Cancer in Gaza: How Anera Meets Critical Needs
Cancer is one of the deadliest diseases affecting humankind. Sadly, cancer is deadlier in some places than in others, due to a lack of medication, inhibited access to the latest treatment protocols, prohibitively expensive treatment costs, restricted access to care, late-stage disease diagnoses, an inadequate number of oncologists, etc. All of these challenges are present in Gaza.
The Gaza Strip is exactly that, a strip of land 51 kilometers long and 11 kilometers wide. Population density is high, with nearly two million people in 561 square kilometers of space. Cancer is the second leading cause of death in Gaza, according to the Palestinian Ministry of Health, accounting for 14 percent of all deaths. Between 2011 and 2016, there were 8,515 cases of cancer registered with the Ministry. In 2016, the incidence rate of cancer was 89 cases per every 100,000 people. The most common forms of cancer in Gaza are breast, colon, blood, lung, lymph node, thyroid, brain, prostate, bladder, and stomach.
Breast cancer comprises about 32 percent of cancer cases in female Gazan patients. When I was writing my master’s thesis in 2014, I found that the five-year survival rate for breast cancer patients in Gaza, regardless of stage or grade, was an abysmal 53.4 percent. That number thankfully climbed to 65 percent in 2018. However, comparatively, the five-year survival rate for breast cancer in the US in 2018 was 90 percent — a stark difference.
A proposal provided to Anera’s Gaza staff by Shifa Hospital reported that 60 percent of women in Gaza who are diagnosed with breast cancer are in a late-stage by the time of diagnosis, and that the cancer has usually metastasized to other parts of the body at the time of diagnosis. The biggest challenge affecting early detection of breast cancer is a general lack of knowledge on self-testing for breast cancer. Furthermore, cultural norms occasionally clash with recommended screening practices.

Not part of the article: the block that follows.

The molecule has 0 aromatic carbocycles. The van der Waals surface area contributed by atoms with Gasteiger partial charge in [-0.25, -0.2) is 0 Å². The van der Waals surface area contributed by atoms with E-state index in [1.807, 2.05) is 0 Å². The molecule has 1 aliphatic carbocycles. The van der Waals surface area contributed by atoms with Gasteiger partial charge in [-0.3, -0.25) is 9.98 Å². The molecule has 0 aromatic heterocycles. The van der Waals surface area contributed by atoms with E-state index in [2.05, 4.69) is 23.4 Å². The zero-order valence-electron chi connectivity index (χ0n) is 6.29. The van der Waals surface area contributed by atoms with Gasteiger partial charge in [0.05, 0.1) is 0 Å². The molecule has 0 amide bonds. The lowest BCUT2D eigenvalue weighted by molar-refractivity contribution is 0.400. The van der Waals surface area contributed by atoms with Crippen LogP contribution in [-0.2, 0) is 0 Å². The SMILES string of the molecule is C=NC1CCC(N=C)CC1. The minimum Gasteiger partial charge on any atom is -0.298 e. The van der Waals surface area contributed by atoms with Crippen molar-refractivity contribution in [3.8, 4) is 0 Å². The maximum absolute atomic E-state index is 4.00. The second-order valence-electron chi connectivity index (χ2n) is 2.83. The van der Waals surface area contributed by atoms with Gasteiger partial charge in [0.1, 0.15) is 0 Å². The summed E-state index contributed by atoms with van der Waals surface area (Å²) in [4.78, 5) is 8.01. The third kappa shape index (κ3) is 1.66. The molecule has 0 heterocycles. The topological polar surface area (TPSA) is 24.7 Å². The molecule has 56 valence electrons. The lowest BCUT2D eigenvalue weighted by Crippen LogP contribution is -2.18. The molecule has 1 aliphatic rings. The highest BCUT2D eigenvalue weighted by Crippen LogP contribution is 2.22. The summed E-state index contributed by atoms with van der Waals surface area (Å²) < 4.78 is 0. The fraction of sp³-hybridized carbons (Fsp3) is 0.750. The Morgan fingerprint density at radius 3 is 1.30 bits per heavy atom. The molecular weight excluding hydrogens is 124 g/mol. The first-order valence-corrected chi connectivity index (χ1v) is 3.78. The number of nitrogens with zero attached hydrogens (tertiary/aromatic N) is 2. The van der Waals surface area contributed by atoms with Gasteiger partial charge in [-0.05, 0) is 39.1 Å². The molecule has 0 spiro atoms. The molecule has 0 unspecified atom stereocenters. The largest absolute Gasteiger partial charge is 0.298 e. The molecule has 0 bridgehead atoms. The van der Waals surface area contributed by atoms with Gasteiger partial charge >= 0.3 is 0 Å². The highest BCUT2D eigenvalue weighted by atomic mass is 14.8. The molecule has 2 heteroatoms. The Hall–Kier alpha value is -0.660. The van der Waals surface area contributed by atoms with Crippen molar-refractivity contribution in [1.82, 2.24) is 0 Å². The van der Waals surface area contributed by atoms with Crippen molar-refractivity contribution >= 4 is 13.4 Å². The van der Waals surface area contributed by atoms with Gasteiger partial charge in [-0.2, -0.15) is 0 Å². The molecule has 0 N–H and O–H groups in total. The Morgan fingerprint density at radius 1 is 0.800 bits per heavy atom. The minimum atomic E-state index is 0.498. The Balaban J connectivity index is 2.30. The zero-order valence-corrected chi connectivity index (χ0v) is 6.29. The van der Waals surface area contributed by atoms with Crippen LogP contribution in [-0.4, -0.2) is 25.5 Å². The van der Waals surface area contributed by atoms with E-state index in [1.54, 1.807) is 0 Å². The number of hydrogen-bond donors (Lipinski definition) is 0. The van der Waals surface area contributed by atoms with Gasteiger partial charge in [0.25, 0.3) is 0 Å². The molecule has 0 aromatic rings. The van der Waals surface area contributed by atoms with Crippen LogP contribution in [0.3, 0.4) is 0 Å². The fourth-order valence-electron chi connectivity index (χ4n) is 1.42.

Even before diagnosis, the biggest issue Gazan cancer patients face is access to proper treatment. The health care system in Gaza is chronically stretched thin due to a lack of medicines, medical equipment and professionals, and recurrent surges in trauma cases resulting from violent reactions from Israeli security forces. Cancer treatment is often the most challenging form of medical care to provide during these crises. Throughout 2018, essential cancer medications never surpassed more than one-month’s supply, and cancer patients in Gaza are in constant fear that their medicines will run out mid-treatment.
Hospitals and clinics often lack the medical equipment necessary to diagnose and treat cancer patients, so they are typically referred to other facilities in the West Bank, Jerusalem, and Israel. Even with these referrals, in 2018, “39 percent of patient applications for permits to exit Gaza for health care were unsuccessful.”
WHO reported that from January to August 2019 there were 16,542 permit applications for patients in Gaza to access vital health care elsewhere. Of these, 30 percent, or 5,003 people, were oncology patients. Among these, 80 percent (4,015) were approved, while 17 percent (844) were delayed and 3 percent (144) were denied outright.
Most patients reapply for permits after the initial rejection, and some do eventually get them, but many others do not, even after multiple attempts. Because of these challenges, tragically, Gazans end up dying from potentially treatable cancer or related health issues. This process is lengthy, unpredictable, and lacks transparency, which incurs additional financial burdens and emotional stress on cancer patients in Gaza.
The restriction on movement, as described above, affects Gaza in long-term, indirect ways as well. The inability to exit Gaza limits the professional development of health professionals and poses a major barrier to the cohesiveness of the health system across Gaza. The health care system in Gaza will never develop the capacity to treat cancer patients if its professionals cannot leave to learn about current practices. Restrictions on the importation of medical devices also stifle Gaza’s health care system.
Anera recognizes the struggles of Gazan cancer patients and is working closely with our in-kind partners to procure critical medications for the fight against cancer. Anera procured two shipments of critical cancer medicines from Americares and International Health Partners. And we are at work processing another.
How you can help.
Continuous, reliable sources of cancer medications are essential for ensuring that Gazans are able to complete their full cycle of treatment and have the possibility for entering remission. Your support will mean a higher quality of life and stability for not only cancer patients but their families. Please join Anera in helping these disadvantaged cancer patients get proper treatment.
Lana Al-Qedwa is Anera’s public health officer in Gaza.
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